While many of us contemplate whether to look like a 1930s newsie or a 1960s secretary this fall, for observant Muslim women, says The Guardian's Homa Khaleeli, the question is a simpler one. "What" she queries, "will be autumn's key hijab look?" An ever-expanding number of blogs like Hijab Style, Hijabfashionista and The Hijab blog, Facebook groups and YouTube tutorials advise on new ways to tie the headscarf. And more to the point, how to integrate this visible mainfestation of faith into the realities of living in a modern world where the hijab has taken on, perhaps, undue significance to the non-Muslim population. Says Jana Kossaibati of Hijab Style, "Muslim girls are very conscious of the way they dress. When you wear a headscarf you stand out as a Muslim, so what kind of message are you also sending out if you look drab or messy?"While these sites present Muslim women with readily available modest yet chic clothing options from high street retailers, without exception they address the hijab: styles like the "Spanish", "simple braid" and the "Flower Wrap" are discussed and demonstrated; forums discuss the best wraps for athletics or for wear under a a baseball cap. Writes one commenter on hijabstyle, "For me, spanish hijab is more convenient when I need to look 'westernised' :) Like in the airport security, or dealing with non-muslim people whose judging can affect my life (like oral exams and so on)... And I'm 50-50 mix, my mom is not a muslim, so her family and she likes it better that way :)." These outlets, one presumes, are liberating not merely for the modern Muslim women living in Western societies, but also for those, like Iranian women, who are constrained by law to "modesty" and want to express their creativity through dress. Of course, this playful attitude towards the hijab has aroused some ambivalence. Speaking of the new "trend" in hijab chic, Muslimah Media Watch blogger Faith writes, "For one thing, isn't the one of the objectives of hijab to take the focus off of outer appearances? One of the most common arguments given by hijab apologists is that the hijab prevents women from only being judged by how they look. It allows women to be judged for who they truly are. If headscarves are suddenly made into the latest fashion trend, doesn't it suddenly lose that purpose? Hasn't it become the latest commodity that women must have? As Muslims, should we support that?" Further, she objects to the head scarf as a tangible harbinger of "modesty." "Is the wearing of the khimar (which is the actual headscarf) the sole indicator of modesty? What about women who do not wear the hijab, both Muslim and non-Muslim? Are they immodest? Isn't modesty also related to our attitude? What about hijabis or other "modestly" dressed women who have horrible attitudes and look down upon anyone who doesn't agree with their line of thinking on how women should dress or act? Arrogance isn't modesty at all." While this is obviously a highly personal and thorny issue, a friend, Sumerah, told me that she appreciates any trend, however superficial, that serves to 'normalize' the Muslim image in contemporary American society. "We're portrayed as so sinister now," she wrote, "that anything that shows us to be normal people is a positive, however sad that might sound." Oh, and the 'look for Fall?' "Those complex folds are seriously labor-intensive," she wrote. "Who has the energy?" The hijab goes high fashion [Guardian] IslamOnline's Modesty Chic [Muslimah Media Watch]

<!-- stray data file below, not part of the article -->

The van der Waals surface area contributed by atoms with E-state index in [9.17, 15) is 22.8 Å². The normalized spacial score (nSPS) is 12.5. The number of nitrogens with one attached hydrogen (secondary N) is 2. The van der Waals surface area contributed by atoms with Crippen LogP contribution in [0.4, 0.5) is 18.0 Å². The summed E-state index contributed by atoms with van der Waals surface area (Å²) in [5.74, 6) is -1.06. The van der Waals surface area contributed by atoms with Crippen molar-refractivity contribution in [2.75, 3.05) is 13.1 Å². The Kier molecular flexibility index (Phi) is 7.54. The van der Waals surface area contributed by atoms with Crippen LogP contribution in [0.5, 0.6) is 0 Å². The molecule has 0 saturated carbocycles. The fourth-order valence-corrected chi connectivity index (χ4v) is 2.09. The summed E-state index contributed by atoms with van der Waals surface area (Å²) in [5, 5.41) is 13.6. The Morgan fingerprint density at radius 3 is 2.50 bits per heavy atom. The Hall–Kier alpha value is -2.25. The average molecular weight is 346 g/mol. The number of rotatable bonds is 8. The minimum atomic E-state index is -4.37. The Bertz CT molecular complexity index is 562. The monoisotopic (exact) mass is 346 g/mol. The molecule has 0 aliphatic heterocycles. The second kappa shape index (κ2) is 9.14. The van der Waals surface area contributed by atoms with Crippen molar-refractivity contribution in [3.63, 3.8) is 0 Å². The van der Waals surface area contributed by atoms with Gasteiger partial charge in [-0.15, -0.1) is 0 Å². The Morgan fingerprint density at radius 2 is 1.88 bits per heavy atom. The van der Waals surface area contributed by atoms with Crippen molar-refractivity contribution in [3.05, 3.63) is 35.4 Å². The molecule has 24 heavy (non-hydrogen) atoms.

Can I ask a question of the lovely Muslim ladies here?
In terms of full-body covering, where do opaque tights fall on the scale? If you have a knee-length dress and opaque black tights, is that acceptable or because the tights are, well, tight is it considered to be not modest enough? Which I guess is a way of asking: which is more important, whether you're showing skin or whether you're showing shape?
Or, alternately, if you have an ankle- or tea-length dress, are tights then acceptable?
This is genuine curiosity. Thanks!!